Bryan P. Sears//October 21, 2022
//October 21, 2022
Maryland’s chief tax collector said a decision striking down the state’s digital ad tax should not be appealed.
Instead, Comptroller Peter Franchot, who is the named party in a lawsuit challenging the tax, on Friday called for lawmakers to revisit the policy.
“While the enactment of this law was well-intended, with revenue dedicated to funding the Blueprint for Maryland’s Future, its constitutionality — coupled with the tax’s residual impact on small businesses that utilize digital advertising services — continue to give me pause on the prudence of this law,” Franchot said in a statement.
Franchot and Senate President Bill Ferguson, the main sponsor of the law, have opposing views on an appeal that set up an unusual conflict between state entities both represented by the Office of the Attorney General. Despite Franchot’s opposition, an appeal seems likely.
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Raquel Coombs, a spokesperson for the attorney general’s office, said no decision has been made.
“Our job is to defend the constitutionality of state laws,” Coombs said. “We will continue to do so. This is a good law.”
The law levied a tax on large companies such as Google, Facebook and others that run digital advertisements in Maryland.
Businesses with a gross annual revenue would be assessed 2.5%. That tax grows to 5% for companies with $1 billion in revenue, 7.5% for revenue exceeding $5 billion and 10% for companies reporting earnings of $15 billion or more.
The bill, passed in 2020, is considered the first of its kind in the country.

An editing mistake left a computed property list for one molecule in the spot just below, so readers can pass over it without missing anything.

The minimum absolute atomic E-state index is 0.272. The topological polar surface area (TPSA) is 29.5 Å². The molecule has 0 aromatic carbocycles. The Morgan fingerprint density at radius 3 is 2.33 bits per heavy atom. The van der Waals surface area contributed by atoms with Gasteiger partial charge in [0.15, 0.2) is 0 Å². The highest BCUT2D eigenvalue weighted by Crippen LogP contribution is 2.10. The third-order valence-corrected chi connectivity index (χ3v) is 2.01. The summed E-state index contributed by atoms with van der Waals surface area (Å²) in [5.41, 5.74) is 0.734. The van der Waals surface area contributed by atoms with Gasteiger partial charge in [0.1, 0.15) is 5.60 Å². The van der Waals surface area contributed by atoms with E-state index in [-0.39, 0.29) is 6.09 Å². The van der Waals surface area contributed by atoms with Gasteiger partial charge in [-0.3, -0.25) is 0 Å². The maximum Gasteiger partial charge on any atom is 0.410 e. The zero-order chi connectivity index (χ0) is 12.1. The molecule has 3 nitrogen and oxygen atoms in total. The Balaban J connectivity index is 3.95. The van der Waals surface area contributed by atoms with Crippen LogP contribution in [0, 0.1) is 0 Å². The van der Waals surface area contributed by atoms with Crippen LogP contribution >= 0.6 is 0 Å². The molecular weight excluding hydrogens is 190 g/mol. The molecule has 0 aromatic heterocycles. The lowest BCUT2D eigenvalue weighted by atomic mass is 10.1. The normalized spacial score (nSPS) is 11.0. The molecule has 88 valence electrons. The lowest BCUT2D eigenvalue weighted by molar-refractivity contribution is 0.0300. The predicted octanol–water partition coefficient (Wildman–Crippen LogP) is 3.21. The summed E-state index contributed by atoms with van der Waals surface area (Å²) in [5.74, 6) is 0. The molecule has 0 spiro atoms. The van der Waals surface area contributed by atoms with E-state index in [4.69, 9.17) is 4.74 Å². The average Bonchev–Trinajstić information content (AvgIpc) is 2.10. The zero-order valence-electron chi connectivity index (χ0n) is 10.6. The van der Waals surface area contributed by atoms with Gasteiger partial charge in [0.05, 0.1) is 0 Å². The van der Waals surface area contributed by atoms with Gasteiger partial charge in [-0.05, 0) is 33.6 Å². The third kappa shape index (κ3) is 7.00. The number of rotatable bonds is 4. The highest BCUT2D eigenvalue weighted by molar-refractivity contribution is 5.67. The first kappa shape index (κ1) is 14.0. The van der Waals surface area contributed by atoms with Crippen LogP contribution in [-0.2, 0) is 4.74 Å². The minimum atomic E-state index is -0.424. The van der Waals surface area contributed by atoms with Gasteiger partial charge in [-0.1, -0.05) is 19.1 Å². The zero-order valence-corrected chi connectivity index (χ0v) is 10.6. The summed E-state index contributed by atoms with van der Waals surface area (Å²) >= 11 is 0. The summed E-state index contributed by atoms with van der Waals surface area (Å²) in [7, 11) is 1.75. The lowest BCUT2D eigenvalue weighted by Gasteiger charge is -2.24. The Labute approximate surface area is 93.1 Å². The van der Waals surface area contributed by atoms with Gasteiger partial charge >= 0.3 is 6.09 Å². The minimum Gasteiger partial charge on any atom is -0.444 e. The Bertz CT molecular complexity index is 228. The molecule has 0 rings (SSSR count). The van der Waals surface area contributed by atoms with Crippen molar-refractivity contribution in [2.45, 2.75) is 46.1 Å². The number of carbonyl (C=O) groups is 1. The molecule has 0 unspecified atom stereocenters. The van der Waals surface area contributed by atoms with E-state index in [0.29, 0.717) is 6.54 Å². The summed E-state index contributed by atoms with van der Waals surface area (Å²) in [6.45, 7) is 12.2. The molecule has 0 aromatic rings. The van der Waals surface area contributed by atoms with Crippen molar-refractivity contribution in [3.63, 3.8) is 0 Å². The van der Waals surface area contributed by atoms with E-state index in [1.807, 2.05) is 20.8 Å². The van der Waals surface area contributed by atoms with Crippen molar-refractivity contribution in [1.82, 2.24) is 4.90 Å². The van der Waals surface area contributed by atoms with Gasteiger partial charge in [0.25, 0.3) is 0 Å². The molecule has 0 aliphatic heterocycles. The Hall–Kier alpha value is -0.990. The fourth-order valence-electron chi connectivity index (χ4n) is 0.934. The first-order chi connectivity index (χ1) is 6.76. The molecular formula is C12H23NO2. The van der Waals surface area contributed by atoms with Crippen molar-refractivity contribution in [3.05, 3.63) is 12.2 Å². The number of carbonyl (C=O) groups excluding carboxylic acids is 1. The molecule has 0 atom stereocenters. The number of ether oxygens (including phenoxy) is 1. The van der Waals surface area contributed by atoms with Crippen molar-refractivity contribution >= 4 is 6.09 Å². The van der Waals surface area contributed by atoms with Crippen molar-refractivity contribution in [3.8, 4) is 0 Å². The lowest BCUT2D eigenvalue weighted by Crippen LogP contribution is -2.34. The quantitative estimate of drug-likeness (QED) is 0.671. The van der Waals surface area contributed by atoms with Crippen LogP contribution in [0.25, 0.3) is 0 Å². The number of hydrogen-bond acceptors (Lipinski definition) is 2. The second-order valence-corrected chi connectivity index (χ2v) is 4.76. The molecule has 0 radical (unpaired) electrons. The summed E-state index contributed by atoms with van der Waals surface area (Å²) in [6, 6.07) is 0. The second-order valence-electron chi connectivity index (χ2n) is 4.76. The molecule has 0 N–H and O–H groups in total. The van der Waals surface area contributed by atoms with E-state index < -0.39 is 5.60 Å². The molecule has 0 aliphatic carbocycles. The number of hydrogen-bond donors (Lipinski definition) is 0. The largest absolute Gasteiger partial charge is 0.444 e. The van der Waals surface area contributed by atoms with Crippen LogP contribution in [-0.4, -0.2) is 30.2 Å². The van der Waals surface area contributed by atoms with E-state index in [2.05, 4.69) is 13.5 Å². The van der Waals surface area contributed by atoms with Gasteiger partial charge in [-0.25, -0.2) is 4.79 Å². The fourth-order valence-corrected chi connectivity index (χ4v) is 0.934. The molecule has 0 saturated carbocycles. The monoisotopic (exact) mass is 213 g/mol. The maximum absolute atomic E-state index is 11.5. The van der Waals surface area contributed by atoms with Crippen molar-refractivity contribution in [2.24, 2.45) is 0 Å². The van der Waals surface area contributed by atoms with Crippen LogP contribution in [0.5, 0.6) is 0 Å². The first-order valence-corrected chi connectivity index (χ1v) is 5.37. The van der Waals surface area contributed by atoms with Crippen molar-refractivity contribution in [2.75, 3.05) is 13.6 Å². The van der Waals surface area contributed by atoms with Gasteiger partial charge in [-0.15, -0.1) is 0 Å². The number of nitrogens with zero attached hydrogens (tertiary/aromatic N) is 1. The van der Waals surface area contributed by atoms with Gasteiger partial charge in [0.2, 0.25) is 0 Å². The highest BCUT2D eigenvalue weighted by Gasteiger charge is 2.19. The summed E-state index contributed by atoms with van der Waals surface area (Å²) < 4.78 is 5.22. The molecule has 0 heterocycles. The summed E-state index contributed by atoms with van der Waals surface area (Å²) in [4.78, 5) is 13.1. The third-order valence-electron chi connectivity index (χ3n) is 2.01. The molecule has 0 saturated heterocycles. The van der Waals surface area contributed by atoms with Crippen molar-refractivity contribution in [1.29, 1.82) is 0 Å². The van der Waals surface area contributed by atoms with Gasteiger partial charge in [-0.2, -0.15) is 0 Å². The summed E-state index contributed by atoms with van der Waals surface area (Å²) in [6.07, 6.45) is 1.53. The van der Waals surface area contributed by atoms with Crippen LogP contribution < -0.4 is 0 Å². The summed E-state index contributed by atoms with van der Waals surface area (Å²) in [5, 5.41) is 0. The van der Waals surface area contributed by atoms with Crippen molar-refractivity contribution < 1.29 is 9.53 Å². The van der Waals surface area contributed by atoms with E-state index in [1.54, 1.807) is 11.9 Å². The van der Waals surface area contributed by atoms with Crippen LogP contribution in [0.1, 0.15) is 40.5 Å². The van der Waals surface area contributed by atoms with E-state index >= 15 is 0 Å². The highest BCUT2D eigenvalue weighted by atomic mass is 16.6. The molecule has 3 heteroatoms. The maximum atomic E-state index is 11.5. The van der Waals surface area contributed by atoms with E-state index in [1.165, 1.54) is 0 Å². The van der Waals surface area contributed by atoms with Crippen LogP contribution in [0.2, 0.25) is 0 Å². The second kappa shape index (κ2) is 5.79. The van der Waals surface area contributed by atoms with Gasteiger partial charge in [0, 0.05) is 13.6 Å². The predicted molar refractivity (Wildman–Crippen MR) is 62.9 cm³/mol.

Lawmakers hoped it would bring in as much as $250 million annually. The money would be earmarked for an expensive education reform package.
But those same lawmakers were warned by opponents that the law might be unconstitutional. Gov. Larry Hogan vetoed it, citing those concerns, but the House and Senate overrode him.
On Monday, Anne Arundel Circuit Court Judge Alison L. Asti, in a summary judgment, said the law violates the First Amendment because it is not viewpoint neutral and imposes state regulations on interstate commerce.
Comcast and Verizon challenged the law almost immediately after the legislature overrode Hogan’s veto.
A second lawsuit filed in federal court is pending.
“As was the case when this legislation was being deliberated in the General Assembly, I remain concerned about the constitutionality of this first-in-the-nation law to impose a tax on digital advertisement,” said Franchot, who is in his last three months in office. As comptroller and the state’s chief fiscal officer, I firmly believe that instead of continuing to expend the public resources to defend a law that was constitutionally questionable at the time of enactment, the incoming governor and incoming legislature should instead be given the opportunity to revisit this law.”
Franchot, however, is technically not the only client in the case — the General Assembly is as well.
The law has strong support in an overwhelmingly Democratic legislature. Ferguson, the Senate president, was a lead sponsor of the bill.
“We are confident that the attorney general will prevail in state courts on appeal,” Ferguson said in a statement earlier this week. “Maryland’s children deserve a world-class 21st century education system that works for them and that’s funded appropriately. That’s what this law is all about.”